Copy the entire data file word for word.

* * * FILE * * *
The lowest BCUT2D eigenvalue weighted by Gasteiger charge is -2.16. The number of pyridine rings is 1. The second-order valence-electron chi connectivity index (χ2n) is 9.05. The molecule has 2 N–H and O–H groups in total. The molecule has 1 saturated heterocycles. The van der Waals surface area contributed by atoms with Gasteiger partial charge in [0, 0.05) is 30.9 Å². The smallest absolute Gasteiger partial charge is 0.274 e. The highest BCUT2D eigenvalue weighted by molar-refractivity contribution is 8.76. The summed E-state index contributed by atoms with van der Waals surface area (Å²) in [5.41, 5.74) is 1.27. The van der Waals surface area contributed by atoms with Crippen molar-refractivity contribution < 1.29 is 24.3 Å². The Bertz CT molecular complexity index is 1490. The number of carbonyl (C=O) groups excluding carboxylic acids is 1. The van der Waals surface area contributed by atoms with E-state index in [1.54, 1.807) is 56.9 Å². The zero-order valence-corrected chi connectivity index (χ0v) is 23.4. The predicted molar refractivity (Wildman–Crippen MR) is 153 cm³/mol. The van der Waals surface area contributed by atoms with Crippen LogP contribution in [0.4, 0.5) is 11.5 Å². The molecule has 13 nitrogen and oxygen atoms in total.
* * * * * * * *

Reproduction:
The lowest BCUT2D eigenvalue weighted by Gasteiger charge is -2.16. The number of pyridine rings is 1. The second-order valence-electron chi connectivity index (χ2n) is 9.05. The molecule has 2 N–H and O–H groups in total. The molecule has 1 saturated heterocycles. The van der Waals surface area contributed by atoms with Gasteiger partial charge in [0, 0.05) is 30.9 Å². The smallest absolute Gasteiger partial charge is 0.274 e. The highest BCUT2D eigenvalue weighted by molar-refractivity contribution is 8.76. The summed E-state index contributed by atoms with van der Waals surface area (Å²) in [5.41, 5.74) is 1.27. The van der Waals surface area contributed by atoms with Crippen molar-refractivity contribution < 1.29 is 24.3 Å². The Bertz CT molecular complexity index is 1490. The number of carbonyl (C=O) groups excluding carboxylic acids is 1. The van der Waals surface area contributed by atoms with E-state index in [1.54, 1.807) is 56.9 Å². The zero-order valence-corrected chi connectivity index (χ0v) is 23.4. The predicted molar refractivity (Wildman–Crippen MR) is 153 cm³/mol. The van der Waals surface area contributed by atoms with Crippen LogP contribution in [0.4, 0.5) is 11.5 Å². The molecule has 13 nitrogen and oxygen atoms in total.